The law, in short, was whatever the politically appointed and frequently corrupt judges wanted it to be. While corruption and politics pervaded the old Soviet system, there were still occasional Communist zealots on the bench who stood behind and believed in the oppressive laws in the books they seldom read.
Now the law was written by Kafka."
In the 14th installment of the series, the men and sole woman of the Office of Special Investigations are plunged into the Russian underground heavy metal/neo-Nazi music scene, the Moscow metro subway system, and, of course, riding the Trans-Siberian Express. Prolific author Kaminsky gives the reader a feel for the people and politics while raconting a riveting tale.
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Format: Hardcover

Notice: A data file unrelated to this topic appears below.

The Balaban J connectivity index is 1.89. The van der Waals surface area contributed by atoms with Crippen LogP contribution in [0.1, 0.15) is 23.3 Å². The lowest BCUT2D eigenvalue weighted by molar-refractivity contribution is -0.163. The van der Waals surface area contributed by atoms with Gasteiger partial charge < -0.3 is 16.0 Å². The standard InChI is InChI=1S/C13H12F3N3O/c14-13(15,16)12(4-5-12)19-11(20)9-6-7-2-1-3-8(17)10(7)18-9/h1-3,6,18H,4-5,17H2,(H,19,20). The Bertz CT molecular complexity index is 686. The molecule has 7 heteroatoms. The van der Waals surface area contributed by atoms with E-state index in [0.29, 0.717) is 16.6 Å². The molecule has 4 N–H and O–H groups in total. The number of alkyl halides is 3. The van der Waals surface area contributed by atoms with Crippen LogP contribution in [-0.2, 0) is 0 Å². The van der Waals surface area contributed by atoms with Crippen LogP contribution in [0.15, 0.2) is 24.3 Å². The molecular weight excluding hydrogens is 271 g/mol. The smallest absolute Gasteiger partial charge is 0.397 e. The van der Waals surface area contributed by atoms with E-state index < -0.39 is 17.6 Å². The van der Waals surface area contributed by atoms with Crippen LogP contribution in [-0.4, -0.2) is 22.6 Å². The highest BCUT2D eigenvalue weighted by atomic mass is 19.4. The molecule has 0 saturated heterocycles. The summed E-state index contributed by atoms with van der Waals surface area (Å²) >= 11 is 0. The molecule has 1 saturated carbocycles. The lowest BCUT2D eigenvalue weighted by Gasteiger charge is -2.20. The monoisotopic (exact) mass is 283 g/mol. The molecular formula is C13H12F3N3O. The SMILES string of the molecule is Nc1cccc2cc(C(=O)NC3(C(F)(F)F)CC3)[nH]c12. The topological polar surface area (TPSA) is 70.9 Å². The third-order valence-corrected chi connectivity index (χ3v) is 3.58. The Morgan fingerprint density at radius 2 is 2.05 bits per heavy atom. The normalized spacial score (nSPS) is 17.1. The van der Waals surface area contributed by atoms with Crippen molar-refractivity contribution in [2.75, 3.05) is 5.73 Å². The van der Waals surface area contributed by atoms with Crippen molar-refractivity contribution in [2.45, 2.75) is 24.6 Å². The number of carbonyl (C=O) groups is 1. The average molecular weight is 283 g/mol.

Stuart Kaminsky's series about Porfiry Petrovich Rostnikov and his team of Moscow detectives bears a strong similarity to Ed McBain's "87th Precinct" police procedural novels. And that is no coincidence -- Inspector Rostnikov can often be found relaxing with a tattered paperback Ed McBain novel in hand. "Murder on the Trans-Siberian Express" is one of the best of the books in the entire series. Three cases unfold in parallel: An unknown woman is stabbing men seemingly at random on the Moscow subway. A skinhead rock star, the son of a wealthy media magnate, has been kidnapped. And Rostnikov is sent on a journey aboard the Trans-Siberian Express train because of a report that a courier is to exchange a suitcase full of money for a mysterious package. Interwoven with these threads are the evolving personal stories of the detectives. Is Karpo mentally disintegrating? Will Sasha Tlach reconcile with his wife? What does the future hold for Iosef Rostnikov and Elena Timofeyeva? And what plumbing problems await Porfiry? Although a newcomer to the series could read "Murder on the Trans-Siberian Express" with pleasure both for the mysteries presented and for the social commentary upon present-day Russia (a strong point of this Kaminsky series has been its portrait of, first, a decaying Soviet Union and, later, of a new Russia stumbling through chaos), such a reader would not fully appreciate the significance of the background material dealing with the personal lives of the various detectives. My recommendation is to read this novel, most certainly, but first go back and read those which came before. In Porfiry Rostnikov Stuart Kaminsky has created an admirable protagonist, both strong and wise.Read more ›